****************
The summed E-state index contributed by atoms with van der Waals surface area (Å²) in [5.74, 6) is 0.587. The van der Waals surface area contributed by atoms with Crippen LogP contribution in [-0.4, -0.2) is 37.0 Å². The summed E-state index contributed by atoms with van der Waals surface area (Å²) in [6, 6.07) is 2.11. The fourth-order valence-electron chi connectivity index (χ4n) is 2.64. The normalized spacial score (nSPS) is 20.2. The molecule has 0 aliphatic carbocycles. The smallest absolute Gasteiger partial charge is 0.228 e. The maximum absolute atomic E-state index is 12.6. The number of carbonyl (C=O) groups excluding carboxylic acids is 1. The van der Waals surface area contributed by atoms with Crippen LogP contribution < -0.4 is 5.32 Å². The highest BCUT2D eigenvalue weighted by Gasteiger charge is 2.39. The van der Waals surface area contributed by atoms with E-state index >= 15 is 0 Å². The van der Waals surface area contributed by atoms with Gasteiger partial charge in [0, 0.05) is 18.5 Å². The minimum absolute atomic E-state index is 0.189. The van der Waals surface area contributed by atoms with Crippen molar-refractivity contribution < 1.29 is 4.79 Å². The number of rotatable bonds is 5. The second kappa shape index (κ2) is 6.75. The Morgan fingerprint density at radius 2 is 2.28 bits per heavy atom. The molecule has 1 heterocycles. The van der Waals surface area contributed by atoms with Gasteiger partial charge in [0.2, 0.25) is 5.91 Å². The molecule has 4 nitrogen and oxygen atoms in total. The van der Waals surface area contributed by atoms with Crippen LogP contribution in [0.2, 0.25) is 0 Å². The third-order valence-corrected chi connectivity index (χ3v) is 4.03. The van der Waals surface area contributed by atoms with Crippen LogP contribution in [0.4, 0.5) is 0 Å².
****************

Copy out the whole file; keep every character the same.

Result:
The summed E-state index contributed by atoms with van der Waals surface area (Å²) in [5.74, 6) is 0.587. The van der Waals surface area contributed by atoms with Crippen LogP contribution in [-0.4, -0.2) is 37.0 Å². The summed E-state index contributed by atoms with van der Waals surface area (Å²) in [6, 6.07) is 2.11. The fourth-order valence-electron chi connectivity index (χ4n) is 2.64. The normalized spacial score (nSPS) is 20.2. The molecule has 0 aliphatic carbocycles. The smallest absolute Gasteiger partial charge is 0.228 e. The maximum absolute atomic E-state index is 12.6. The number of carbonyl (C=O) groups excluding carboxylic acids is 1. The van der Waals surface area contributed by atoms with Crippen LogP contribution < -0.4 is 5.32 Å². The highest BCUT2D eigenvalue weighted by Gasteiger charge is 2.39. The van der Waals surface area contributed by atoms with E-state index >= 15 is 0 Å². The van der Waals surface area contributed by atoms with Gasteiger partial charge in [0, 0.05) is 18.5 Å². The minimum absolute atomic E-state index is 0.189. The van der Waals surface area contributed by atoms with Crippen molar-refractivity contribution < 1.29 is 4.79 Å². The number of rotatable bonds is 5. The second kappa shape index (κ2) is 6.75. The Morgan fingerprint density at radius 2 is 2.28 bits per heavy atom. The molecule has 1 heterocycles. The van der Waals surface area contributed by atoms with Gasteiger partial charge in [0.2, 0.25) is 5.91 Å². The molecule has 4 nitrogen and oxygen atoms in total. The van der Waals surface area contributed by atoms with Crippen LogP contribution in [0.2, 0.25) is 0 Å². The third-order valence-corrected chi connectivity index (χ3v) is 4.03. The van der Waals surface area contributed by atoms with Crippen LogP contribution in [0.4, 0.5) is 0 Å².